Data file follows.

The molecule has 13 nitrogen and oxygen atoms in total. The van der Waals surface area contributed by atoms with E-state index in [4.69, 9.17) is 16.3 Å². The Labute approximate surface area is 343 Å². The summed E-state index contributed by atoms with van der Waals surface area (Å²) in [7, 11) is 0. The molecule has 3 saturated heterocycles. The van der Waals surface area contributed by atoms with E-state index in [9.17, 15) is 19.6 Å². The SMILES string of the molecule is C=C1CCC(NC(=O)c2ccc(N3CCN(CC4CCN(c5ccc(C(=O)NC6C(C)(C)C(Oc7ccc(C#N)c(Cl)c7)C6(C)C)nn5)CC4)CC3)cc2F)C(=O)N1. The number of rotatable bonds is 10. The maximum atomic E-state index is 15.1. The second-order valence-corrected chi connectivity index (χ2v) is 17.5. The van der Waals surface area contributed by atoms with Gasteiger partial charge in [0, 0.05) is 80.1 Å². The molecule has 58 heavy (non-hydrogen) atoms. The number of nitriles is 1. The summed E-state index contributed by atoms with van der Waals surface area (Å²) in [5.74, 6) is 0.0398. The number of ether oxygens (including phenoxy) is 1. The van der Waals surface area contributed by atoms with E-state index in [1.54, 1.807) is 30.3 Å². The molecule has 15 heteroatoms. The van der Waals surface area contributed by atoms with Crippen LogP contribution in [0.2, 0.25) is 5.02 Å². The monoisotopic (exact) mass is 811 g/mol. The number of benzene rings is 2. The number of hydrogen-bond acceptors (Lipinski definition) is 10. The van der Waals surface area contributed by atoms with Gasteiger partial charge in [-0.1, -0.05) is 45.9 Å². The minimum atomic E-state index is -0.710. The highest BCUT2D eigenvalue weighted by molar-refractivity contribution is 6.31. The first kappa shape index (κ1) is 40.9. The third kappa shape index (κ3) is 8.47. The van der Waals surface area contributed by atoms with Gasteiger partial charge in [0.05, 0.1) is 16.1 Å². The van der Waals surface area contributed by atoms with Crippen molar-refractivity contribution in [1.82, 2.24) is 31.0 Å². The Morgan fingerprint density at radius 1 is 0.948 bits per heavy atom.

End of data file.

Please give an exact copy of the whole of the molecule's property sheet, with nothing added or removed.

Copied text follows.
The molecule has 13 nitrogen and oxygen atoms in total. The van der Waals surface area contributed by atoms with E-state index in [4.69, 9.17) is 16.3 Å². The Labute approximate surface area is 343 Å². The summed E-state index contributed by atoms with van der Waals surface area (Å²) in [7, 11) is 0. The molecule has 3 saturated heterocycles. The van der Waals surface area contributed by atoms with E-state index in [9.17, 15) is 19.6 Å². The SMILES string of the molecule is C=C1CCC(NC(=O)c2ccc(N3CCN(CC4CCN(c5ccc(C(=O)NC6C(C)(C)C(Oc7ccc(C#N)c(Cl)c7)C6(C)C)nn5)CC4)CC3)cc2F)C(=O)N1. The number of rotatable bonds is 10. The maximum atomic E-state index is 15.1. The second-order valence-corrected chi connectivity index (χ2v) is 17.5. The van der Waals surface area contributed by atoms with Gasteiger partial charge in [0, 0.05) is 80.1 Å². The molecule has 58 heavy (non-hydrogen) atoms. The number of nitriles is 1. The summed E-state index contributed by atoms with van der Waals surface area (Å²) in [5.74, 6) is 0.0398. The number of ether oxygens (including phenoxy) is 1. The van der Waals surface area contributed by atoms with E-state index in [1.54, 1.807) is 30.3 Å². The molecule has 15 heteroatoms. The van der Waals surface area contributed by atoms with Crippen LogP contribution in [0.2, 0.25) is 5.02 Å². The monoisotopic (exact) mass is 811 g/mol. The number of benzene rings is 2. The number of hydrogen-bond acceptors (Lipinski definition) is 10. The van der Waals surface area contributed by atoms with Gasteiger partial charge in [-0.1, -0.05) is 45.9 Å². The minimum atomic E-state index is -0.710. The highest BCUT2D eigenvalue weighted by molar-refractivity contribution is 6.31. The first kappa shape index (κ1) is 40.9. The third kappa shape index (κ3) is 8.47. The van der Waals surface area contributed by atoms with Gasteiger partial charge in [0.05, 0.1) is 16.1 Å². The van der Waals surface area contributed by atoms with Crippen molar-refractivity contribution in [1.82, 2.24) is 31.0 Å². The Morgan fingerprint density at radius 1 is 0.948 bits per heavy atom.